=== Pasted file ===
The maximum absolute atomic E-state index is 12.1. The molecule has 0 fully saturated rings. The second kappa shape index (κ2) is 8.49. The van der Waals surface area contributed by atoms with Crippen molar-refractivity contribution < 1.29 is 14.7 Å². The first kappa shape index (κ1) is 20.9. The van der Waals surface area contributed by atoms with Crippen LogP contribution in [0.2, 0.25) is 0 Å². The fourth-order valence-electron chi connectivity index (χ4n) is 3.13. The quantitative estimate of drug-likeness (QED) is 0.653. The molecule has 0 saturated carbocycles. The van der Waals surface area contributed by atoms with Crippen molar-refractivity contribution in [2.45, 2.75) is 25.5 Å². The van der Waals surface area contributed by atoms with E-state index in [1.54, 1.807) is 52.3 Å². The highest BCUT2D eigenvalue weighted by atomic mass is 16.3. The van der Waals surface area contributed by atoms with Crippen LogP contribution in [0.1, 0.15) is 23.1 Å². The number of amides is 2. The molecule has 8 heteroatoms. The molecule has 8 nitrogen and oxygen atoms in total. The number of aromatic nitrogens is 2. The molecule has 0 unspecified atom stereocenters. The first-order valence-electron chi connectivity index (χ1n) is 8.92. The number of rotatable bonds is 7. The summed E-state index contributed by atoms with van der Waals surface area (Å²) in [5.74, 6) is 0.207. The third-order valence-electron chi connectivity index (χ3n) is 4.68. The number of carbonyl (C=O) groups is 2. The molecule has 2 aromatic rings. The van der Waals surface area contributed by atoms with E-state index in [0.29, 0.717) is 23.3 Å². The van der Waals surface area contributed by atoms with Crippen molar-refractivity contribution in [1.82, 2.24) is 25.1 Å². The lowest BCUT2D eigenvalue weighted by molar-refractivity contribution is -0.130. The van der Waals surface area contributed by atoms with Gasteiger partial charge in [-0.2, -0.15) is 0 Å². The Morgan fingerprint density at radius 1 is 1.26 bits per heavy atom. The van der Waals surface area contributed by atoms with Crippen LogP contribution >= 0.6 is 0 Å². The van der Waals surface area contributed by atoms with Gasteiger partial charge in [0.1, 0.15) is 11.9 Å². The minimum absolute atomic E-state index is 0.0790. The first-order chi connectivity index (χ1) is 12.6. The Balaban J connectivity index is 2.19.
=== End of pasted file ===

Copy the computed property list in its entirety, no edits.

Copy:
The maximum absolute atomic E-state index is 12.1. The molecule has 0 fully saturated rings. The second kappa shape index (κ2) is 8.49. The van der Waals surface area contributed by atoms with Crippen molar-refractivity contribution < 1.29 is 14.7 Å². The first kappa shape index (κ1) is 20.9. The van der Waals surface area contributed by atoms with Crippen LogP contribution in [0.2, 0.25) is 0 Å². The fourth-order valence-electron chi connectivity index (χ4n) is 3.13. The quantitative estimate of drug-likeness (QED) is 0.653. The molecule has 0 saturated carbocycles. The van der Waals surface area contributed by atoms with Crippen molar-refractivity contribution in [2.45, 2.75) is 25.5 Å². The van der Waals surface area contributed by atoms with E-state index in [1.54, 1.807) is 52.3 Å². The highest BCUT2D eigenvalue weighted by atomic mass is 16.3. The van der Waals surface area contributed by atoms with Crippen LogP contribution in [0.1, 0.15) is 23.1 Å². The number of amides is 2. The molecule has 8 heteroatoms. The molecule has 8 nitrogen and oxygen atoms in total. The number of aromatic nitrogens is 2. The molecule has 0 unspecified atom stereocenters. The first-order valence-electron chi connectivity index (χ1n) is 8.92. The number of rotatable bonds is 7. The summed E-state index contributed by atoms with van der Waals surface area (Å²) in [5.74, 6) is 0.207. The third-order valence-electron chi connectivity index (χ3n) is 4.68. The number of carbonyl (C=O) groups is 2. The molecule has 2 aromatic rings. The van der Waals surface area contributed by atoms with E-state index in [0.29, 0.717) is 23.3 Å². The van der Waals surface area contributed by atoms with Crippen molar-refractivity contribution in [1.82, 2.24) is 25.1 Å². The lowest BCUT2D eigenvalue weighted by molar-refractivity contribution is -0.130. The van der Waals surface area contributed by atoms with Gasteiger partial charge in [-0.2, -0.15) is 0 Å². The Morgan fingerprint density at radius 1 is 1.26 bits per heavy atom. The van der Waals surface area contributed by atoms with Crippen LogP contribution >= 0.6 is 0 Å². The van der Waals surface area contributed by atoms with Gasteiger partial charge in [0.1, 0.15) is 11.9 Å². The minimum absolute atomic E-state index is 0.0790. The first-order chi connectivity index (χ1) is 12.6. The Balaban J connectivity index is 2.19.